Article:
Deutsche Bank: Stuy Town may be destined for co-op after foreclosure sale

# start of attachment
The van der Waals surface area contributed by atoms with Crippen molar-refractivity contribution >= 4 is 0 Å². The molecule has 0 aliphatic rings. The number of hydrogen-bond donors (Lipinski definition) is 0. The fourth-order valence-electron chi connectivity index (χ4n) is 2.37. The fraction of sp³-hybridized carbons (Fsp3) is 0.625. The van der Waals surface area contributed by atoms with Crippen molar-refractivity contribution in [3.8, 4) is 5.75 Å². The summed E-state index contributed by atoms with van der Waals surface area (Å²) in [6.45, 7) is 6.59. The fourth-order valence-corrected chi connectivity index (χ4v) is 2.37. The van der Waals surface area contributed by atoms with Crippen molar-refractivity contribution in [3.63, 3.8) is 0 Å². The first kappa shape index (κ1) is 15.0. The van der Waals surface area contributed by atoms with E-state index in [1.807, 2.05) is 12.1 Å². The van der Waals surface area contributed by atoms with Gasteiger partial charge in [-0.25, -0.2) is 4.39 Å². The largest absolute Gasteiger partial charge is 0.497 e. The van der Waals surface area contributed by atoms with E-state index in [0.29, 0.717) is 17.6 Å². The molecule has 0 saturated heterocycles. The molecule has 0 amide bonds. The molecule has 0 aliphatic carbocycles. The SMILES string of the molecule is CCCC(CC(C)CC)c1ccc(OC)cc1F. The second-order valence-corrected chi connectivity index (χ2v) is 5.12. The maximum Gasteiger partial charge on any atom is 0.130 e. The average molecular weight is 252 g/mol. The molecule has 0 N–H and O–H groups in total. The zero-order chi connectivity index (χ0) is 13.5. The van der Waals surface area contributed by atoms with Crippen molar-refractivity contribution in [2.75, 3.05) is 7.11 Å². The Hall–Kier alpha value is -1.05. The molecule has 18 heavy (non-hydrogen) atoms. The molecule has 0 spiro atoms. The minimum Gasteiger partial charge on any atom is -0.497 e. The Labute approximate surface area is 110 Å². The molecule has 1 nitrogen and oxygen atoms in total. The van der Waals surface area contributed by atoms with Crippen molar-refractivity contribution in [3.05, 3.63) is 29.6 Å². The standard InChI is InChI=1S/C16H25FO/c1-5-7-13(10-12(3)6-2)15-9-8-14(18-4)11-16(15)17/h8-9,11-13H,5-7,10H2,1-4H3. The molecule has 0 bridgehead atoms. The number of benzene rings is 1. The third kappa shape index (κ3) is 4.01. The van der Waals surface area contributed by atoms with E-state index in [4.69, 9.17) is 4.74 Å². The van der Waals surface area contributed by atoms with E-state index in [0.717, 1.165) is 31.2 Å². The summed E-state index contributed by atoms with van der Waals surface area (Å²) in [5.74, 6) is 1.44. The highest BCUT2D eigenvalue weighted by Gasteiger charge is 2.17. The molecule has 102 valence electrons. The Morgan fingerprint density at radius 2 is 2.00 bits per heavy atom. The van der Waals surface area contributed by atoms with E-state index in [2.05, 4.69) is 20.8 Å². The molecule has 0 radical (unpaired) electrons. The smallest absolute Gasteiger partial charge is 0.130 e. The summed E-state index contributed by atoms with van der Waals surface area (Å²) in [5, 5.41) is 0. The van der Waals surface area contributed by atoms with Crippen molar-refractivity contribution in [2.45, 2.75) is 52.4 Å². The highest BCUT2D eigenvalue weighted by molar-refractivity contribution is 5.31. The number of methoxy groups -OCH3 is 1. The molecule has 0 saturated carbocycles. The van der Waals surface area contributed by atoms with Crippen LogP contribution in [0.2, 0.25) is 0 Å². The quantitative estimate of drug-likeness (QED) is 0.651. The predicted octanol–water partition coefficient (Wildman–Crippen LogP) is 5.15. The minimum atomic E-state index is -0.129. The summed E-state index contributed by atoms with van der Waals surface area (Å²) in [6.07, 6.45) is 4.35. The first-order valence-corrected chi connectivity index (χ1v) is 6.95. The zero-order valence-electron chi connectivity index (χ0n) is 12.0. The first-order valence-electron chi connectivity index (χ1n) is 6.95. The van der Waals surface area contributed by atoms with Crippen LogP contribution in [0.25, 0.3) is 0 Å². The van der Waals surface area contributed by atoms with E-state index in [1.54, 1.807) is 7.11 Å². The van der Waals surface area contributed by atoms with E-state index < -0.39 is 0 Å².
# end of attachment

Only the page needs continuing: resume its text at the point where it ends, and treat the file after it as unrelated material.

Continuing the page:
The Stuyvesant Town foreclosure sale is set for Monday after an appellate court ruling this week. An analyst at Deutsche Bank believes the massive apartment complex on the East Side of Manhattan will be transferred into a housing co-op — in a move that will protect investor interests. CW Capital, a special servicer for Bank of America, was cleared to carry out the foreclosure sale on the $3.66 billion first mortgage. In early August, Pershing Square Capital Management partnered with Winthrop Realty Trust, a Boston-based real estate investment trust (REIT) that specializes in mortgage investments, to purchase the senior-most mezzanine debt of Stuy Town. The debt has a face value of $300 million, which is carved into $100 million slices for each of the three mortgage pools. But the joint venture purchased it for $45 million. In 2006, MetLife sold Stuy Town to Tishman Speyer Properties and BlackRock Realty for $5.4 billion. The two firms had hoped to update the facilities and move in a higher-end tenant base by charging higher rents. Because the owner of Stuy Town is unable to decontrol units and charge market rents until 2017, the property's value as a rental would be only $1.9 billion, according to Deutsche Bank. The senior debt is roughly $267,000 per unit. At that price, reasons Deutsche, a co-op in New York City would have an easier time getting par for investors on the senior loan. Investors in the five commercial mortgage-backed securities deals effected by Stuy Town should get their money back on this foreclosure sale because there will be bidders Monday. The elimination of a such a large loan like Stuy Town from a CMBS pool should result in "substantial" price appreciation for all AJ and mezzanine bonds, according to Deutsche. But on other major defaulted properties, those investors may come up short of par. Deutsche set out to determine what other CMBS loans have the potential to be removed at or near par for investors in the near future. After taking vintages older than 2005, any properties not rated as an "A," and aggregating the loans based on property type and location, commercial mortgages on Manhattan offices rose to the top of the list. After taking out loans that are no already in special servicing, Deutsche found mortgages on offices in Manhattan, Washington, D.C., Orange County in Calif., Los Angeles, and multifamily loans in Northern Virginia to be the most likely to have positive resolutions for investors. "Certainly for a limited number of properties in select markets the potential for good outcomes exists," according to Deutsche. "The challenge is finding them." Write to Jon Prior.